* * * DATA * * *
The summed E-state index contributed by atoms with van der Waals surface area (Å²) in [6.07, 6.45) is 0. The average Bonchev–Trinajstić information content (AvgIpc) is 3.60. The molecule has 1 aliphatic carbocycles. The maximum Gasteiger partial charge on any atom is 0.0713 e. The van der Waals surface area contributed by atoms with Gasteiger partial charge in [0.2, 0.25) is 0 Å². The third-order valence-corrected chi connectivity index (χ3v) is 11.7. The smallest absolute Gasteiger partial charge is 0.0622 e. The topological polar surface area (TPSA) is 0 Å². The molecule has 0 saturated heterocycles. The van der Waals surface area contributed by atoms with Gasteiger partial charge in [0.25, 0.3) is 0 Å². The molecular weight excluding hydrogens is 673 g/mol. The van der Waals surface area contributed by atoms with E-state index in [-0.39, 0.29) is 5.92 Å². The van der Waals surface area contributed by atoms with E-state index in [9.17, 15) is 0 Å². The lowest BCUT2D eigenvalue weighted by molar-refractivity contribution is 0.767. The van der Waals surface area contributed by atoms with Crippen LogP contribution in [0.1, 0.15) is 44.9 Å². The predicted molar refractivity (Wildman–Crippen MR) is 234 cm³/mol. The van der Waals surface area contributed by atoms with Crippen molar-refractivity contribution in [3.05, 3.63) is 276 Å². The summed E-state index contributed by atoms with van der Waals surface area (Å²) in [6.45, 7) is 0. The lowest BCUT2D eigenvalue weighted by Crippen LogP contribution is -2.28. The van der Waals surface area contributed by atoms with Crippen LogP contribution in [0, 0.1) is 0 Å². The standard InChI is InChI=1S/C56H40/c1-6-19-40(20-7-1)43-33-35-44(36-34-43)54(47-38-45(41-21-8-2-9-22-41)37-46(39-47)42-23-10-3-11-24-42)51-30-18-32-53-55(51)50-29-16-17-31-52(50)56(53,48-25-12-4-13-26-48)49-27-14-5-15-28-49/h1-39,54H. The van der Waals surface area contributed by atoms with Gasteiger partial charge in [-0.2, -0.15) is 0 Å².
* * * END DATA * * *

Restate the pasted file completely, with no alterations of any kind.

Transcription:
The summed E-state index contributed by atoms with van der Waals surface area (Å²) in [6.07, 6.45) is 0. The average Bonchev–Trinajstić information content (AvgIpc) is 3.60. The molecule has 1 aliphatic carbocycles. The maximum Gasteiger partial charge on any atom is 0.0713 e. The van der Waals surface area contributed by atoms with Gasteiger partial charge in [0.2, 0.25) is 0 Å². The third-order valence-corrected chi connectivity index (χ3v) is 11.7. The smallest absolute Gasteiger partial charge is 0.0622 e. The topological polar surface area (TPSA) is 0 Å². The molecule has 0 saturated heterocycles. The van der Waals surface area contributed by atoms with Gasteiger partial charge in [0.25, 0.3) is 0 Å². The molecular weight excluding hydrogens is 673 g/mol. The van der Waals surface area contributed by atoms with E-state index in [-0.39, 0.29) is 5.92 Å². The van der Waals surface area contributed by atoms with E-state index in [9.17, 15) is 0 Å². The lowest BCUT2D eigenvalue weighted by molar-refractivity contribution is 0.767. The van der Waals surface area contributed by atoms with Crippen LogP contribution in [0.1, 0.15) is 44.9 Å². The predicted molar refractivity (Wildman–Crippen MR) is 234 cm³/mol. The van der Waals surface area contributed by atoms with Crippen molar-refractivity contribution in [3.05, 3.63) is 276 Å². The summed E-state index contributed by atoms with van der Waals surface area (Å²) in [6.45, 7) is 0. The lowest BCUT2D eigenvalue weighted by Crippen LogP contribution is -2.28. The van der Waals surface area contributed by atoms with Crippen LogP contribution in [0, 0.1) is 0 Å². The standard InChI is InChI=1S/C56H40/c1-6-19-40(20-7-1)43-33-35-44(36-34-43)54(47-38-45(41-21-8-2-9-22-41)37-46(39-47)42-23-10-3-11-24-42)51-30-18-32-53-55(51)50-29-16-17-31-52(50)56(53,48-25-12-4-13-26-48)49-27-14-5-15-28-49/h1-39,54H. The van der Waals surface area contributed by atoms with Gasteiger partial charge in [-0.2, -0.15) is 0 Å².